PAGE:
If you are curious about the state of your commercial truck, there are some quick ways that you can do a quick visual check and fluid levels check to make sure that your rig is operating at tip-top shape. The truth is that a few minutes each month will likely help you save a lot of time and energy when it comes to putting off small repairs until they turn into bigger ones!
Another important thing to remember is that a little care here and there will help you improve your fuel economy now and, in the future, which puts less pressure on the environment and helps you save money at the same time.
While some repairs will definitely necessitate you to take your truck to the truck repair shop, there are others that you can take care of on your own. Making sure that you finalize a repair checklist is a great way to stay on top of your truck maintenance.
Truck repair checklist
The simple truth is that regular truck maintenance is necessary for you to make sure that your vehicle remains safe, reliable, drivable and comfortable for those long hauls. Completing a monthly preventative maintenance checklist will allow you to identify any fixable problems before it is too late.
It is good to remember that the actual schedule that you keep for your maintenance checks depends on how much you are driving, the driving conditions and your behaviors as a diver. Here are all of the factors that you should keep in mind:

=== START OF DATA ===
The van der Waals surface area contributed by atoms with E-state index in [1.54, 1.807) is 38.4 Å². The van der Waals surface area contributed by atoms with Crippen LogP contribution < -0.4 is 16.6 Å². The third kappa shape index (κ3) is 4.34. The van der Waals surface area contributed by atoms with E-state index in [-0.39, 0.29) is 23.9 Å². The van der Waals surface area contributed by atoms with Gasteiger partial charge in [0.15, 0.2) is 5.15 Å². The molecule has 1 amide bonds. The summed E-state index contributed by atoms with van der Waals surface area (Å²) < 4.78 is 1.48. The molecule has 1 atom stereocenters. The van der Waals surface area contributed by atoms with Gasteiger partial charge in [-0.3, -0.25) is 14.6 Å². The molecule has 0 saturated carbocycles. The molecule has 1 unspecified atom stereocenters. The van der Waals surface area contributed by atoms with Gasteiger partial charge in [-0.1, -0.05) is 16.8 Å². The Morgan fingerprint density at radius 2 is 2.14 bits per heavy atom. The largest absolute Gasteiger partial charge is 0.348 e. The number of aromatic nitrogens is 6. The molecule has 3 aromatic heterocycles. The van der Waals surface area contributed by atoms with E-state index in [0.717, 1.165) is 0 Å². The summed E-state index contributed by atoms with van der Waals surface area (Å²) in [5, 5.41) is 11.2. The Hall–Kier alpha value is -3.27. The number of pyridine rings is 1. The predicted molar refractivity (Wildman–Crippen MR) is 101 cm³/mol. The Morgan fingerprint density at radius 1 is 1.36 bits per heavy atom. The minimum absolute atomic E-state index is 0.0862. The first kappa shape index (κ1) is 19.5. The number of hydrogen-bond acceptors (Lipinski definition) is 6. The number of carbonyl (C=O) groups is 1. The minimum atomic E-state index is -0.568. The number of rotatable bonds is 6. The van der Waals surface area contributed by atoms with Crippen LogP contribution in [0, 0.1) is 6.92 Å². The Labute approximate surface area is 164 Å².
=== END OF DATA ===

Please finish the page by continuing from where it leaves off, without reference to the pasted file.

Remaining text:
- Number of trips and the distance of each trip per day
- Extreme hold or cold conditions that you’ve driven in
- Mountainous, dusty or de-iced roads
- Heavy stop-and-go traffics vs. long-distance cruising
- Towing a trailer or other heavy load
The monthly preventative maintenance checklist (which has been created by veteran service technicians) recommends a maintenance schedule that is heavily based on your driving schedule. That means that if you are driving a month’s worth of time in three weeks, then there is no reason to delay an extra week.
With that being said, here are the common car maintenance tasks to remember:
- check or flush transmission fluid
- check or flush power steering fluid
- check and flush engine coolant
- inspect or replace spark plugs
- inspect or replace an air filter
- inspect or replace timing belt and other belts
- lubricate locks, latches, hinges
- check all lights
- tighten chassis nuts and bolts
- check if rubber boots are cracked and need replacement
- test electronics, e.g., Anti-lock braking system or ABS
- read fault codes from the Engine control unit
- car wash
- check/replace the engine oil and replace oil filters
- check/replace fuel filters
- inspect or replace windshield wipers
- check or refill windshield washer fluid
- inspect tires for pressure and wear
- Tire balancing
- Tire rotation
- Wheel alignment
- check, clean or replace battery terminals and top up battery fluid
- inspect or replace brake pads
- check or flush brake fluid
Following this basic truck maintenance checklist will help you stay on the road and out of the repair shop. If that’s not enough of a reason to take your maintenance checklist seriously, then we don’t know what is!